The columned neoclassical facade of the Metropolitan Cathedral makes it seem more like a temple than a church, and its history follows the pattern of many structures in the Plaza de Mayo area. The first of six buildings on this site was a 16th-century adobe ranch house; the current structure dates from 1822, but has been added to several times.
There's been a surge of interest in it since February 2013, when Cardinal Jorge Bergoglio, then archbishop of Buenos Aires, was elected Pope Francis. The sanctuary now includes a small commemorative display of the pope's personal objects, watched over by a grinning life-sized fiberglass statue of the pontiff in full regalia.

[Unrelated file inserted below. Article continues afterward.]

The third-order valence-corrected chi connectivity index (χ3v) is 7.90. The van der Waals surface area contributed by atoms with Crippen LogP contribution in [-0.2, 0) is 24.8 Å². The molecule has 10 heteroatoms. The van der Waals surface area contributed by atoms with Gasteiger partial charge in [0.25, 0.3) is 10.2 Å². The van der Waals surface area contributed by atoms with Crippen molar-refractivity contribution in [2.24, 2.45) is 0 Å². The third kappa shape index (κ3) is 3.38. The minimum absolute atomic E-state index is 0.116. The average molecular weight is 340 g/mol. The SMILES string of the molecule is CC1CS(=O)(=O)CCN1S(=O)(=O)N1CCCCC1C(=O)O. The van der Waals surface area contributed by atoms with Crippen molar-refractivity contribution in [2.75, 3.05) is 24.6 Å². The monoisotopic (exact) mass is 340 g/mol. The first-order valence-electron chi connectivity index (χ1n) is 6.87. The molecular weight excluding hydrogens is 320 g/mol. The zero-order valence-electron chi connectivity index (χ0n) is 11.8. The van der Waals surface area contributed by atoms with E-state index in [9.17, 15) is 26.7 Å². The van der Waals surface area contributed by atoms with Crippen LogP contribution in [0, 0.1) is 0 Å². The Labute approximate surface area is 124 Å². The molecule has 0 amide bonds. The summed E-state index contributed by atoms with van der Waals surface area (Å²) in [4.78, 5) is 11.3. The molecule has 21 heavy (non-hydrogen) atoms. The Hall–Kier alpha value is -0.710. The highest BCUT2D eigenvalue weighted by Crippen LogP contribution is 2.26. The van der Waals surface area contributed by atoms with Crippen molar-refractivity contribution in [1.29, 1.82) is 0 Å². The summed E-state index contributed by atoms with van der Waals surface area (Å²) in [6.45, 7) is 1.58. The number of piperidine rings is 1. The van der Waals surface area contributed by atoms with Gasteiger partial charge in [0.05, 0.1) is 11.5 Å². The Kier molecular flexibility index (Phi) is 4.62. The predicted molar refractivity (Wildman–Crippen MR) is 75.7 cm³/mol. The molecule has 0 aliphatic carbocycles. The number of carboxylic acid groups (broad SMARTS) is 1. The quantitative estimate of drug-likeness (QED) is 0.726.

The embalmed remains of another local hero, General José de San Martín—known as the Liberator of Argentina for his role in the War of Independence—rest here in a marble mausoleum lighted by an eternal flame. Soldiers of the Grenadier Regiment, an elite troop created and trained by San Martín in 1811, permanently guard the tomb. Guided tours (in Spanish) of the mausoleum and crypt leave Monday to Saturday at 11:45 am.